It's Metro's biggest issue of the year! The May/June issue is chokka with Metro Peugeot Restaurant of the Year coverage, as well as a look at what happened with Auckland's Pride Parade, an interview with up and coming comedian James Mustapic and more.
Each copy of the issue also comes with a booklet featuring information on all of our Restaurant of the Year winners.
On newsstands from Tuesday 30 April.
In the issue:
Prize-giving: The Metro Peugeot Restaurant of the Year Awards 2019 deliver some surprise winners. Plus our guest judge’s view and a new list of our favourites from the rest of New Zealand.
Up in flames: Pasture, our Supreme Winner, combines meticulous technique, deceptive simplicity and soaring ambition.
Carrots and stick: More of us want to eat less meat, or none at all, so please don’t limit us to side dishes.
Dinner by numbers: What goes into a single evening of cooking at our Best Neighbourhood Restaurant, Cazador?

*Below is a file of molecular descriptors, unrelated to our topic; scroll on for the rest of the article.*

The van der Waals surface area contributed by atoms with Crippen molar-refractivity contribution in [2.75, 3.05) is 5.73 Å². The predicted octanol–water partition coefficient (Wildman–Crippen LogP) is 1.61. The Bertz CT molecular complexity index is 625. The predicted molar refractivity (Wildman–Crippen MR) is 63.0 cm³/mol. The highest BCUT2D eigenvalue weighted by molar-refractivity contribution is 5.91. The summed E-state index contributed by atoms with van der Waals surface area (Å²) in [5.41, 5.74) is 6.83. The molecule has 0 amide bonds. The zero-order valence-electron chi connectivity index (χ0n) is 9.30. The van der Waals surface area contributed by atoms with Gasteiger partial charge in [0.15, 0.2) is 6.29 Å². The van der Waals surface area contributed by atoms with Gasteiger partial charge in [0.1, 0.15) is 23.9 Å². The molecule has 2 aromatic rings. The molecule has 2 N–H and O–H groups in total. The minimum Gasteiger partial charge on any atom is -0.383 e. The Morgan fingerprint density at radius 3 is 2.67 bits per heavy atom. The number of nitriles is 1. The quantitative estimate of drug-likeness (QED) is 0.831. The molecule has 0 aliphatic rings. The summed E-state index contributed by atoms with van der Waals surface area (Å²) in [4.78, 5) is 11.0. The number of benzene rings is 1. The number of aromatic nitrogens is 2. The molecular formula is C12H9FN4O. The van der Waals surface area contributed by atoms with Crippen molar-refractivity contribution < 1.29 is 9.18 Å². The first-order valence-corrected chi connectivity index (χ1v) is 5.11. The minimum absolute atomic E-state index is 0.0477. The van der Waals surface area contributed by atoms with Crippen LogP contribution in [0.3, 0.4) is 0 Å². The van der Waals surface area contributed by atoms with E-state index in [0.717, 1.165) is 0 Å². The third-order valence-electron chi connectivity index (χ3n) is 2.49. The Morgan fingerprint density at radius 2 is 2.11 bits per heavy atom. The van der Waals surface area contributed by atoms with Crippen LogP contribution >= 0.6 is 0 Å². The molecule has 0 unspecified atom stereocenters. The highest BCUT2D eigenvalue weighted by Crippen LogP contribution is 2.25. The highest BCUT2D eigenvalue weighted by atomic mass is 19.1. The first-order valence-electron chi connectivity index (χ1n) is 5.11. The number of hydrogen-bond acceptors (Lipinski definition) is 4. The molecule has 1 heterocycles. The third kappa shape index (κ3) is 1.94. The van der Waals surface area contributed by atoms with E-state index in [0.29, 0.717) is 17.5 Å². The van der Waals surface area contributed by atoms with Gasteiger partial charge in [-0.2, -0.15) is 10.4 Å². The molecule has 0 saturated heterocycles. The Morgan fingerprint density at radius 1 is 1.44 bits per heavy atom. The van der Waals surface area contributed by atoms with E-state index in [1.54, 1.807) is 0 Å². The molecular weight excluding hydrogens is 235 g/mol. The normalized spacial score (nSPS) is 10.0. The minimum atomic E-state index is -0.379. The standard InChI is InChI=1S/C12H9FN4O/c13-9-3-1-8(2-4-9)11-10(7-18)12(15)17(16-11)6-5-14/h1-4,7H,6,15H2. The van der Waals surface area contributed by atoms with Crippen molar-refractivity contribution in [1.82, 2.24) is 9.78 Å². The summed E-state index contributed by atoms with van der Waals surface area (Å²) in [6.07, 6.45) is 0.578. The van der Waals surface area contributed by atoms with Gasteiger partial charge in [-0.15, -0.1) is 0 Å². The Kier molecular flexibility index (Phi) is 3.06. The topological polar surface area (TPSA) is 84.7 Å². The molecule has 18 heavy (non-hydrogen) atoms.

Funny business: Han chef Min Baek’s food isn’t meant to be traditional, but criticism from his fellow Koreans still cuts deep.
Pride before the fall: Last year, Auckland’s LGBTQI+ community was split in two by the decision to ban police uniforms from the Pride Parade, which was subsequently cancelled. What do these events have to tell us about pride, solidarity, and the city’s queer politics in 2019?
Mr Popular: Comedian James Mustapic.
Shamima writes: Shamima Lone on wearing a headscarf.
The view from Shortland St: Moves to ban so-called “hate speech” risk creating the same debacle for Jacinda Ardern as the Electoral Finance Bill did for Helen Clark.
An artistic abundance: Peru’s celebrated Central Restaurante serves up indigenous ingredients in intrepid dishes.
Chicken run: Simon Farrell-Green cooks Josh Emett’s coq au vin.
My life in clothes: The true colours of food writer Peta Mathias.
Books: Reviews of Frances Hodgkins: European Journeys and Jobs, Robots & Us and an interview with novelist Alexander Chee.
Art city: An exhibition at the refurbished Gus Fisher Gallery borrows a supermarket slogan from the past to look at where technology and ‘surveillance capitalism’ are taking us.
Film and TV: Reviews of Benedikt Erlingsson’s Woman at War and small-screen restaurant drama Sweetbitter.
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